Always expect to be cut off, merged into, rear-ended, sideswiped, etc. Always expect that someone will run a red light, a stop sign, and a red turn arrow. Ride like you're invisible, because to some fuckheads, you are. Don't trust anyone else to "do the right thing" on the road - often times they do the wrong thing and you need to be in a position to protect yourself. Keep it in first gear at stoplights until someone stops behind you. Always use both brakes. Riding on the highway can be a more fun and economical way of getting to work, but resist the urge to speed too much as it can be expensive. Check your mirrors often, and always leave yourself an "out". Don't feel bad when people squint when your headlight is in their mirrors - that means they see you. Ride your own ride when in a group - if you have to try hard to keep up, you're going too fast. Do a track day. Wear your gear, even when it's hot out. Buy riding boots. Keep your chain clean, and join a webforum of local riders, but only if they're not squids. Always wave to other riders - even cruisers. Always remember that you alone represent the image of the sportbiker when you ride - if you ride to endanger yourself and others, that image might be stereotyped onto the rest of us. Your safety is your responsibility.

    The ride is the reason. The destination is the excuse.
     
  10. machine81

    machine81 New Member

    Joined:
    Sep 9, 2004
    Messages:
    903
    Likes Received:
    0
    Location:
    Edmonds, WA

    Very well put
     
  11. Jerm

    Jerm I

    Joined:
    Jul 23, 2002
    Messages:
    61,188
    Likes Received:
    0
    Location:
    West Coast, sporting Dodger Blue
    BTW, the majority of motorcycle accidents aren't caused by cagers, most are by going to fast into a corner and swinging wide. Only like 7% are by some cage making a left hand turn in front of you.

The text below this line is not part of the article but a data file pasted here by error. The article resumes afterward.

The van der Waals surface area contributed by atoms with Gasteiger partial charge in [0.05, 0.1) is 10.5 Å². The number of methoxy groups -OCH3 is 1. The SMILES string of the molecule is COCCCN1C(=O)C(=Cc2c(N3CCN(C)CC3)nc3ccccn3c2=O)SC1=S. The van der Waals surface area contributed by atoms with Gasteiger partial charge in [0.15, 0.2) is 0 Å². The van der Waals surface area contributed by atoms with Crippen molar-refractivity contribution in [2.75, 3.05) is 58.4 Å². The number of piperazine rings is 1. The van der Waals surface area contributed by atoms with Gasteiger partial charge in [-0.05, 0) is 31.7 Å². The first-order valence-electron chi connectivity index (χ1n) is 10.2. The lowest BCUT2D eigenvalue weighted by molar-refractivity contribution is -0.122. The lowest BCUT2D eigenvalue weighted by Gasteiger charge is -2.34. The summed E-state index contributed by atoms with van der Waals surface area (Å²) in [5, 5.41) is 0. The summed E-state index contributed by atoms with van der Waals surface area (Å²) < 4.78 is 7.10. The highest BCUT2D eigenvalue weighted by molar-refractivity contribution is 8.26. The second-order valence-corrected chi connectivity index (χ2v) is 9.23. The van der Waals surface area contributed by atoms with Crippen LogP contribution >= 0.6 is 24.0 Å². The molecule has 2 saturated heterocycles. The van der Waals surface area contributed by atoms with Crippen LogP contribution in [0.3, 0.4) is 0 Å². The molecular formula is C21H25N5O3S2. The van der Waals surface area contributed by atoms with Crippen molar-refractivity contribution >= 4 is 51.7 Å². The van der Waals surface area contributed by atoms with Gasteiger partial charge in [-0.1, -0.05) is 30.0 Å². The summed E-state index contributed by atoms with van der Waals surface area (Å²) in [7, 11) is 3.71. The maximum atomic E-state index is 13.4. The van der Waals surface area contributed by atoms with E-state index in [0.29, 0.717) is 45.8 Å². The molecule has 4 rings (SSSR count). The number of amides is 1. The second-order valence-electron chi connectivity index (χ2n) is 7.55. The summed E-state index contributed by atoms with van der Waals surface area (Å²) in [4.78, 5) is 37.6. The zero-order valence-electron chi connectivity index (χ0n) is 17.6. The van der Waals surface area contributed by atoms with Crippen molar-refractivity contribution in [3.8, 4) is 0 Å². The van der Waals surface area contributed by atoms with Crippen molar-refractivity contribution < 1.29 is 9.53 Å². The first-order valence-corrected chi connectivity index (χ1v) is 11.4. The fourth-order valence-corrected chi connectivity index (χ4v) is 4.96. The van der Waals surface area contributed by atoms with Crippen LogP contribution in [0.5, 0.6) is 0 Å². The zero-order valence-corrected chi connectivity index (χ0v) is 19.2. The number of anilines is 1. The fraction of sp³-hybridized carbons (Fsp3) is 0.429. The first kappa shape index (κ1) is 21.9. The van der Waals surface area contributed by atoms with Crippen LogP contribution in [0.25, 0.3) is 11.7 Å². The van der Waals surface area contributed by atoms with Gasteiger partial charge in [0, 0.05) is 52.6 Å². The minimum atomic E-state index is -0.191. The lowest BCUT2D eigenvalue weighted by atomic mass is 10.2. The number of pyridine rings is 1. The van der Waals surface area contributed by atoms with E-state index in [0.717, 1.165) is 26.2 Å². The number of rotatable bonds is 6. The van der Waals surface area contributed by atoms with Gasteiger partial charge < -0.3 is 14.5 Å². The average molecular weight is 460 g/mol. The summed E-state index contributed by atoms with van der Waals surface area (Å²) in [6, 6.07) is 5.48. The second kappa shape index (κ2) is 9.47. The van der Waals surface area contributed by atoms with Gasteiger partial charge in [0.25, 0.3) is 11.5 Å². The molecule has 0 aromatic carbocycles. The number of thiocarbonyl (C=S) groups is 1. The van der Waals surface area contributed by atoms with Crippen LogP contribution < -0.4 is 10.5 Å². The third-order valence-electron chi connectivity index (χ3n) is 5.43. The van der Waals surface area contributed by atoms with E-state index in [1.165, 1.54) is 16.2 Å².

12. Ivy Mike

    Ivy Mike New Member

    Joined:
    Jul 27, 2002
    Messages:
    119,226
    Likes Received:
    0
    Location:
    Las Vegas, NV
    Locking them up on the street or in the dirt is completely different. If you have to lock them up on the street, you are stepping to hard on the back brake and didn't plan on what was in front of you.

    Street and dirt are completely different animals. Dirt will teach you a little about control and how to use the controls, but the dynamics of both are different.
     
  13. Tom93R1

    Tom93R1 Member

    Joined:
    Aug 16, 2004
    Messages:
    411
    Likes Received:
    0
    Location:
    Tempe, AZ
    One more thing to add, when on the freeway in town I stick to the left most lane and keep my speed just above the flow of traffic. This way I only have to worry about idiots on one side of me and if I am overtaking most people I dont have so much to worry about sneaking up behind. I dont worry much about getting a ticket, I figure the few bucks it may cost me if I get pulled over is worth it for my safety. I have yet to be pulled over for doing that, and when I do I will explain it to the officer. Maybe it will get me out of it maybe not, same goes for the judge and DA.
     
  14. Boudreaux

    Boudreaux Active Member

    Joined:
    Aug 26, 2002
    Messages:
    63,081
    Likes Received:
    0
    Location:
    DFW, Texas
    very well put good sir, i thank you for all your information...

    in light of stickyfingaz thread about his accident, i found it hard to talk myself into getting a bike, but then, i go over to a local forum, and the blood starts surging through me again :sad2:
     
  15. luvmylegend

    luvmylegend Wut?

    Joined:
    Oct 24, 2001
    Messages:
    16,706
    Likes Received:
    1
    Location:
    Somewhere near Charlotte
    Here's my input.

    When coming over the crest of a hill where you can't see over, slow down and prepare to stop. I lost a friend about 10 years ago to an accident like this. He crested a hill while accellerating and a truck had pulled out of his driveway and he slammed his bike into the side of the truck bed. He died instantly. I ALWAYS slow down before I hit the top of the hill.

    When you're in a scary situation where a crash could happen, DO NOT FOCUS ON WHAT YOU'RE TRYING TO AVOID. It's called target fixation and it's so hard to overcome. It actually happened to me on Wednesday night while entering the highway. It hasn't happened for a long time, but it scared the shit out of me.
     
  16. Boudreaux

    Boudreaux Active Member

    Joined:
    Aug 26, 2002
    Messages:
    63,081
    Likes Received:
    0
    Location:
    DFW, Texas
    Im assuming this is like where you are traveling behind a truck, and a crate falls out and you focus on teh crate...you want to avoid doing that, correct?

    Any tips on helping avoid target fixation?
     
  17. luvmylegend

    luvmylegend Wut?

    Joined:
    Oct 24, 2001
    Messages:
    16,706
    Likes Received:
    1
    Location:
    Somewhere near Charlotte